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Ford shares gain after Bank of America upgrades the stock to buy

Key Points
  • Bank of America Merrill Lynch upgrades Ford to buy from neutral, citing a strong utility vehicle and truck lineup over the next few years.
  • Ford should "hit Escape velocity in 2H:19+ with solid Car Wars position," writes analyst John Murphy. "Ford's 'tough' days [are] starting to fade into the rearview."
  • Murphy bumps his price target on Ford and increases his 2020 and 2021 earnings estimates.
People walk by a Ford Escape SUV displayed during the media day for the Shanghai auto show in Shanghai, China, April 16, 2019.
Aly Song | Reuters

Ford shares rose Friday after Bank of America Merrill Lynch upgraded the equity to buy from neutral.

The brokerage highlighted Ford's favorable profit outlook, the result of what's expected to be a strong utility vehicle and truck lineup over the next few years and a major restructuring at the automaker.

The upgrade comes as "Ford's 'tough' days [are] starting to fade into the rearview," wrote Bank of America Merrill Lynch autos analyst John Murphy. The company should "hit Escape velocity in 2H:19+ with solid Car Wars position ... upgrade to Buy."

The shares rose 1.1% in premarket trading.

Murphy bumped his price target on Ford to $14 per share from $13, implying about 37% upside from Thursday's close. He also increased his 2020 and 2021 earnings per share estimates to $1.30 and 90 cents, respectively.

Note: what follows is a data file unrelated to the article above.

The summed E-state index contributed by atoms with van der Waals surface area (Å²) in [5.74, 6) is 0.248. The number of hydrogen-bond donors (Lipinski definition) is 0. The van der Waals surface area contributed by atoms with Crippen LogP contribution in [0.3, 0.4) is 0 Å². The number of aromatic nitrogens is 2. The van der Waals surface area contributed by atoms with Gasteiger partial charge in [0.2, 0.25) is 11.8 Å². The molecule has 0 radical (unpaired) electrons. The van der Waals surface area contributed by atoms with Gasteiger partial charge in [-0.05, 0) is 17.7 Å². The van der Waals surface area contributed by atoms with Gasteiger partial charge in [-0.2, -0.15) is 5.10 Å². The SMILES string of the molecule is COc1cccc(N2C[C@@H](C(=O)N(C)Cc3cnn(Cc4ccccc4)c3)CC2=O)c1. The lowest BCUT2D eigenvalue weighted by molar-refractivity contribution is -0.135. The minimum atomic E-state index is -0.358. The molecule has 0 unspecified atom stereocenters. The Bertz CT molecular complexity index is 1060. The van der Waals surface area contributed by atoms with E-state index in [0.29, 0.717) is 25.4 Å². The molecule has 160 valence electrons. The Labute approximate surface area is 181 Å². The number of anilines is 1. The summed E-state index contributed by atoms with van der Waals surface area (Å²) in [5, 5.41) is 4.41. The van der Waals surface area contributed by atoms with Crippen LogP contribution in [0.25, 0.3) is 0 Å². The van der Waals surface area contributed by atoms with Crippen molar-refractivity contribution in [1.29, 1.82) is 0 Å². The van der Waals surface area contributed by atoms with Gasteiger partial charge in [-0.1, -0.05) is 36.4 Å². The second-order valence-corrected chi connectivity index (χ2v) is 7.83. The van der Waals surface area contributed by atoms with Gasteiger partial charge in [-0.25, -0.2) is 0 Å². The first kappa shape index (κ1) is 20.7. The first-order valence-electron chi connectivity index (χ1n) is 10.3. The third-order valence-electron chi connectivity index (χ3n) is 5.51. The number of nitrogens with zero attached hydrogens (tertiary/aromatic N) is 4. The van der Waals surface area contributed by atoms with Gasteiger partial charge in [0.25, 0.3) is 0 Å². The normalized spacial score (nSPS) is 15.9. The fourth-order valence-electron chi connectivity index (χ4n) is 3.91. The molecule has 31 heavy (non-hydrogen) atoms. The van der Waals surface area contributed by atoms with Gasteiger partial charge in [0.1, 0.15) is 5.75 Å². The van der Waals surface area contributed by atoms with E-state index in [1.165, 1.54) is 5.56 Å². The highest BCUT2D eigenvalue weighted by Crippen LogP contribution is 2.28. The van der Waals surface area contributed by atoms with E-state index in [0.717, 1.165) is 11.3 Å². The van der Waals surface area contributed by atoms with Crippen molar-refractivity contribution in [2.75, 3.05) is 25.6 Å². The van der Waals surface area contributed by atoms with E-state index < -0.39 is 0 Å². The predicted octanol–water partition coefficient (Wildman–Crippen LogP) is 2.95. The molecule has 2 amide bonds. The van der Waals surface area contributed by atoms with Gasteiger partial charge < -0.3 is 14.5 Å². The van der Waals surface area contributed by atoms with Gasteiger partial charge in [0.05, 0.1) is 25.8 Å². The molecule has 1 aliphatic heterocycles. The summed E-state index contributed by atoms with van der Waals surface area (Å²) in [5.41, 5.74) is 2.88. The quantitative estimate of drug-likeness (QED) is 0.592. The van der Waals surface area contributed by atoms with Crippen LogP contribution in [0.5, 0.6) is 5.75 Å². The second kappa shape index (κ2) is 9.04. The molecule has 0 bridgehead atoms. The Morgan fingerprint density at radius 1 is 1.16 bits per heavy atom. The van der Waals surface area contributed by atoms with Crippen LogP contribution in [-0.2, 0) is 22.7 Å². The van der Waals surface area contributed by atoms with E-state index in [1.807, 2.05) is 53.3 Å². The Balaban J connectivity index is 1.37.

"Ford is just starting to hit a more sustainable inflection in earnings (even more so in 2020), driven by the combination of a favorable product cadence in the all-important US/[North America] market and restructuring efforts," the analyst wrote.

"Our annual Car Wars analysis indicates that Ford will have one of the freshest line-ups in the US market over the next four years," he added. "Combined with the company's strategy to exit the passenger car segment, this product cadence bodes well for market share, mix/price, and profits in Ford's North America business."

Murphy did note that all automakers could see headwinds in coming months as a result of an economic downturn in the United States or persistent trade disputes around the globe.

Murphy also underscored uncertainty around interest rates, foreign exchange and commodity prices, though noted that those questions weren't enough to offset the promise of Ford's internal turnaround and organic strength into the next two years.